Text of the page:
In a recent comment it is claimed that the phrase isn’t employed anywhere within British law, yet it is commonly thought to, and I’ve also always thought that it was.

What gives rise to this misconception, where has it come from, and what is actually the British criminal standard of proof?

1 Answer 1


The term has been supplanted in the UK

What used to be called "beyond reasonable doubt" has been replaced with an instruction that the jury must "be satisfied so that they are sure before they can convict." However, "No particular form of words is essential."

It is unwise to elaborate on the standard of proof: Ching (supra), although if an advocate has referred to ‘beyond reasonable doubt’, the jury should be told that this means the same thing as being sure.

Crown Court Compendium Part 1 Chapter 5 p. 5-1 (92)

The new terminology was introduced in the 2010 amendment, and each subsequent amendment has further marginalised the old term introduced in 1935. Or rather, it was reinforced because the use of "sure" by judges has always been commonplace, and there has never been a requirement to say anything in particular, including "beyond reasonable doubt", a fact that was definitively decided in 1949.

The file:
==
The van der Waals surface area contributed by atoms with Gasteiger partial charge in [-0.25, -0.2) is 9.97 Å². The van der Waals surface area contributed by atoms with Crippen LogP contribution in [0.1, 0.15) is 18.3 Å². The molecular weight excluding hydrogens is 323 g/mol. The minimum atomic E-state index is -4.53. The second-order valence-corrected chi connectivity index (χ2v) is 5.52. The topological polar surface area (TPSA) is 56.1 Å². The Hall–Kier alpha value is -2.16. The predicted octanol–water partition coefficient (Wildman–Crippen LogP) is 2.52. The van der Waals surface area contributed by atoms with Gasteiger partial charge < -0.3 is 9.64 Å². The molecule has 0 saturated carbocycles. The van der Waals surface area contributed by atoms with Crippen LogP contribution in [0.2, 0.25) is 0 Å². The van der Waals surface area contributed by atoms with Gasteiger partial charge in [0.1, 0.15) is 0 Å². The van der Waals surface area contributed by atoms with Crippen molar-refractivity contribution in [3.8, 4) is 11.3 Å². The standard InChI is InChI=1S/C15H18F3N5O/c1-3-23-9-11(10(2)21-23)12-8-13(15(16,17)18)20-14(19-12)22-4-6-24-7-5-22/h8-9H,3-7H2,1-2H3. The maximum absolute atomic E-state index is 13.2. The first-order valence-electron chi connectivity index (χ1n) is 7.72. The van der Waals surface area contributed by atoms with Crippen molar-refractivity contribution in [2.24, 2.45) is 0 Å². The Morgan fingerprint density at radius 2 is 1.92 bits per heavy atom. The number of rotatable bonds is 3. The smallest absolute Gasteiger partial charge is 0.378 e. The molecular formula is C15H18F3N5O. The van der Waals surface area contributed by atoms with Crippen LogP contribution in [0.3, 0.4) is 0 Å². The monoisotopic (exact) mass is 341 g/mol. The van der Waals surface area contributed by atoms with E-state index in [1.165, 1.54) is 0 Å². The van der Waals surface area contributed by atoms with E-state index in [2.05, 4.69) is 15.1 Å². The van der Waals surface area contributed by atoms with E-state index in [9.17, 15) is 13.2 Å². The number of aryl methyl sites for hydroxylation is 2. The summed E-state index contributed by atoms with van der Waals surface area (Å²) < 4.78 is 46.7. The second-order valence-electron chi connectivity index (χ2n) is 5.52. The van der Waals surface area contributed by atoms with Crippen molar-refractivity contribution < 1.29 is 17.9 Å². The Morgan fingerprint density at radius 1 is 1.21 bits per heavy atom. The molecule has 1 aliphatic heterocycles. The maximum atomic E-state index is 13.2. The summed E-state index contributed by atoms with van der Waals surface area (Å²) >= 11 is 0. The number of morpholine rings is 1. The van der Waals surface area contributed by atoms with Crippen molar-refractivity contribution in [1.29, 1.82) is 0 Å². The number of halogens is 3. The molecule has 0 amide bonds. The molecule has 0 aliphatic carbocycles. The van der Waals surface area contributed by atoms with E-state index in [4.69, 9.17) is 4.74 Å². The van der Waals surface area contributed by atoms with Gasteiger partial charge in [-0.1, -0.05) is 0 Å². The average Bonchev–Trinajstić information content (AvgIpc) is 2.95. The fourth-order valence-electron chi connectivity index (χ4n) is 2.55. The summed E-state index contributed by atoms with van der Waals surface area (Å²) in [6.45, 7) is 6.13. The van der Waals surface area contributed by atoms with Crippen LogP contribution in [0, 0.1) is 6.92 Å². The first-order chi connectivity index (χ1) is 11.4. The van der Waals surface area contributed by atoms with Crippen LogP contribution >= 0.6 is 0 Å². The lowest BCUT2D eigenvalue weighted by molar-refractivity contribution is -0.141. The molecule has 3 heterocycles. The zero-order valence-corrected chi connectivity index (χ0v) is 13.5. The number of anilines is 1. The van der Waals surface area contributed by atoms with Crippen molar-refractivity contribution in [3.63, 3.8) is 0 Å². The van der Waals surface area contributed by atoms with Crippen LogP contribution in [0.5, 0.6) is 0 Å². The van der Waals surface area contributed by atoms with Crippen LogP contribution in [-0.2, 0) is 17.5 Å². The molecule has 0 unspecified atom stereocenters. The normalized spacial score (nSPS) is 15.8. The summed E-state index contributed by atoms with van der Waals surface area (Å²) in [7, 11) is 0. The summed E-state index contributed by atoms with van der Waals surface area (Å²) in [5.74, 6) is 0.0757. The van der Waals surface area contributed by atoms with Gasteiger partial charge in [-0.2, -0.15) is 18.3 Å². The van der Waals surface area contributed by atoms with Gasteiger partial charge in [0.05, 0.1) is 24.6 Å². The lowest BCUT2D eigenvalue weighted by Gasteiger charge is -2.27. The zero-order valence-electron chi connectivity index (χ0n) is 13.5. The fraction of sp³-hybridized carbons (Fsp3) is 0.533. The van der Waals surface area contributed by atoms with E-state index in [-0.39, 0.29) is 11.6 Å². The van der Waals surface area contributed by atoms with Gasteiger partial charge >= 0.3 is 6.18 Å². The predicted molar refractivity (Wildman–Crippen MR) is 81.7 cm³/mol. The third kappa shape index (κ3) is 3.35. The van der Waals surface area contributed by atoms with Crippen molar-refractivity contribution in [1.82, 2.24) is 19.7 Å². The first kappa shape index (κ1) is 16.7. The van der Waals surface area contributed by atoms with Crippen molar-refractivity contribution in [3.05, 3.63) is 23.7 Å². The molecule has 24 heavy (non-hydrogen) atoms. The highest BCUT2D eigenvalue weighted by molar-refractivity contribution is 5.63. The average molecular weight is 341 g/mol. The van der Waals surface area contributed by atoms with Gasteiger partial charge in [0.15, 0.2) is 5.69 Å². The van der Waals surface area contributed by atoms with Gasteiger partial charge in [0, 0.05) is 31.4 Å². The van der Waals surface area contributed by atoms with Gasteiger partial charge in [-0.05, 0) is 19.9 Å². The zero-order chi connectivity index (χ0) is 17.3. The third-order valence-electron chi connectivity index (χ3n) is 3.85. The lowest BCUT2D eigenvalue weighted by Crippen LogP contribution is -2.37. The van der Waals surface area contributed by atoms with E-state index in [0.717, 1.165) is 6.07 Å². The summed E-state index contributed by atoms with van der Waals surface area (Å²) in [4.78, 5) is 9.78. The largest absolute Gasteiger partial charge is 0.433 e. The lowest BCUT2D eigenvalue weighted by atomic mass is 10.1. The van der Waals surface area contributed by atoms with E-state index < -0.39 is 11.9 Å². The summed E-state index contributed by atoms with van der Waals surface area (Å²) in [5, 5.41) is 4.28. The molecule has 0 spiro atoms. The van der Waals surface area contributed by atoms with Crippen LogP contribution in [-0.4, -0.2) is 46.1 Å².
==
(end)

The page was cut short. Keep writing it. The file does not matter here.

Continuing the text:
It is felt that using "beyond reasonable doubt" and then explaining what it meant was more likely to confuse the jury's minds than to clarify them.

chose a different route; they use the term but don't explain it - explaining it beyond "the words mean exactly what they say — proof beyond reasonable doubt" can lead to the verdict being overturned on appeal.


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